I have to say, I thought Michael Porter tonight was outstanding. That to me is a snapshot of Michael Porter's potential greatness: 14 points, 10 rebounds, six assists, and no turnovers. One of my favorite plays of the night, he caught the ball in front of the Laker bench. He could have shot the ball contested. Makes one more pass to Bruce Brown, wide-open corner three. Good to great. That shows Michael's continued maturation as a player.

Very proud of Michael and the game he played tonight.

Q. We saw Murray last game didn't really have it going until boom, fourth quarter he dominates. You mentioned the adjustment by Coach Jokic. What else did you see from him in the fourth quarter to really take control of that game?

MICHAEL MALONE: From Nikola? Just demanding the ball. There was a little stretch there I think early where AD was out, so we made a concerted effort to post up Nikola every time, to get into the bonus early, which we did, and just play through him. That's the thing about Nikola: You can throw whatever defense you want at him. His IQ is just through the roof. He's going to figure out what you're doing and how he can play his game, but also now he can make those around him better, which is what I think ultimately makes him the great player that he is. He uplifts everyone around him on a nightly basis.

I just saw a guy that even though the game throughout wasn't his game, in the fourth quarter demanding the ball, calming us down and making right play after right play. Sometimes I think it's a beauty to watch him out there.

Q. On top of that, we don't see Nikola struggle like that for three quarters. It's almost the first time we saw him being human. Why do you guys not get rattled in a situation like that, especially on the road?

MICHAEL MALONE: Well, it helped that Jamal had 30 in the first half. So as Nikola is struggling and Jamal is thriving, we're okay. We're holding water.

I think our defense in these Playoffs overall has been really good. When Nikola goes out and you can hold a team to 42 percent in the second half with the MVP not being out there, that says a lot about your defense. That got us out and we ran and we got some easy baskets at times. But Nikola is not going to have a bad game. He missed some shots that he normally makes. Sometimes you say, wow, he never misses that shot. But he's got the complete trust of not only myself but everybody in that locker room, knowing he's going to make the right play and he's going to come through for us because he's done it time and time again.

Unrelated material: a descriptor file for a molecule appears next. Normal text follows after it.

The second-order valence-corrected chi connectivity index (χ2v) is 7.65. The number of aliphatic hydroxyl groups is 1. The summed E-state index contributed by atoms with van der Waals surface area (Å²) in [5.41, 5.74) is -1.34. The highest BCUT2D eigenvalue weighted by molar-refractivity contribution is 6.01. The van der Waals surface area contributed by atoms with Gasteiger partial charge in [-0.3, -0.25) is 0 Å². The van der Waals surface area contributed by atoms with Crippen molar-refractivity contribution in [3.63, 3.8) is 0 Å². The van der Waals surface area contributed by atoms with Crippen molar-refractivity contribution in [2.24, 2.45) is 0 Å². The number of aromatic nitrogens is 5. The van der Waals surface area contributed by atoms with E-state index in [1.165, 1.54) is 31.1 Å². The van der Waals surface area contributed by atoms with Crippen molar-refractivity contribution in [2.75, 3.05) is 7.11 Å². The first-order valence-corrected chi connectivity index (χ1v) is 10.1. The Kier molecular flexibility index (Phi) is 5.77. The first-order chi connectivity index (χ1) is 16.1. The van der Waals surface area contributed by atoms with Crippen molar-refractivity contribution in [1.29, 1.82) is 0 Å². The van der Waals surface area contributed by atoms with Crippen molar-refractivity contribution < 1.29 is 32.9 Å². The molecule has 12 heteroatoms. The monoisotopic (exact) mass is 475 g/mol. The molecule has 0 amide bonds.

Q. We often talk about the maturity leaps the players make in their third or fourth season and I remember having a lot of those conversations about Jamal at the time. What's the maturity leap now that he's in his sixth season, because there's another level, right?

MICHAEL MALONE: Yeah, I think -- I hope that we're all getting better. I'm trying to get better. I never want to stop learning. I never want to stop growing. You could say the same thing for Nikola, who is a two-time MVP, finding ways to improve. And for Jamal the biggest thing this year was getting healthy, and then being back healthy but getting over the mental hurdle of reminding myself, I can get back to not just a level I was at in the bubble, but how do I surpass that?

I remember being on the bus with him, going to the airport after he did the injury in Golden State the next day and he had tears in his eyes. That was the message, hey, man, you're going to come back from this, and not only are you going to come back, you're going to be better.

In that moment, that's really hard to believe that. His first thought was, man, are you guys going to trade me? Really that was his -- I am damaged goods. Are you going to trade me now? I hugged him, I said hell no, you're ours. We love you. We're going to help you get back, and you're going to be a better player for it.

I think what he's doing in these Playoffs is just a reminder of a guy that we drafted seven years ago that has continued to find ways to improve and really show out on the biggest stage in the world.

Q. With about two minutes and 30 seconds left in the third, Aaron Gordon skies for like 10 feet and grabs a big offensive rebound, gets it around for a three-pointer for MPJ. I think the next possession he has block. Can you tell me about some of the little and big things that AG does for you?

MICHAEL MALONE: Well, I think you just said it. The little things he does for us are big things. Aaron is a guy that is always flying under the radar. If you want to talk about one guy that really embodies a huge part of our culture about being selfless, Aaron Gordon is a tremendous poster child for that. He has checked his ego at the door. He knew coming into this year with Jamal and Michael back that his role would be different, and he never fought that. Rather, he embraced it.

He said, okay, I want to win a championship. I want to help everybody in this locker room win a championship, and for me and us to do that, I have to be the best version of myself within this role -- defending, rebounding, offensive rebounds, making plays for other people. His impact throughout the Minnesota, Phoenix and now Lakers series is tangible. We would not be in this position if it wasn't for Aaron Gordon's play, his attitude and just how unselfish he is.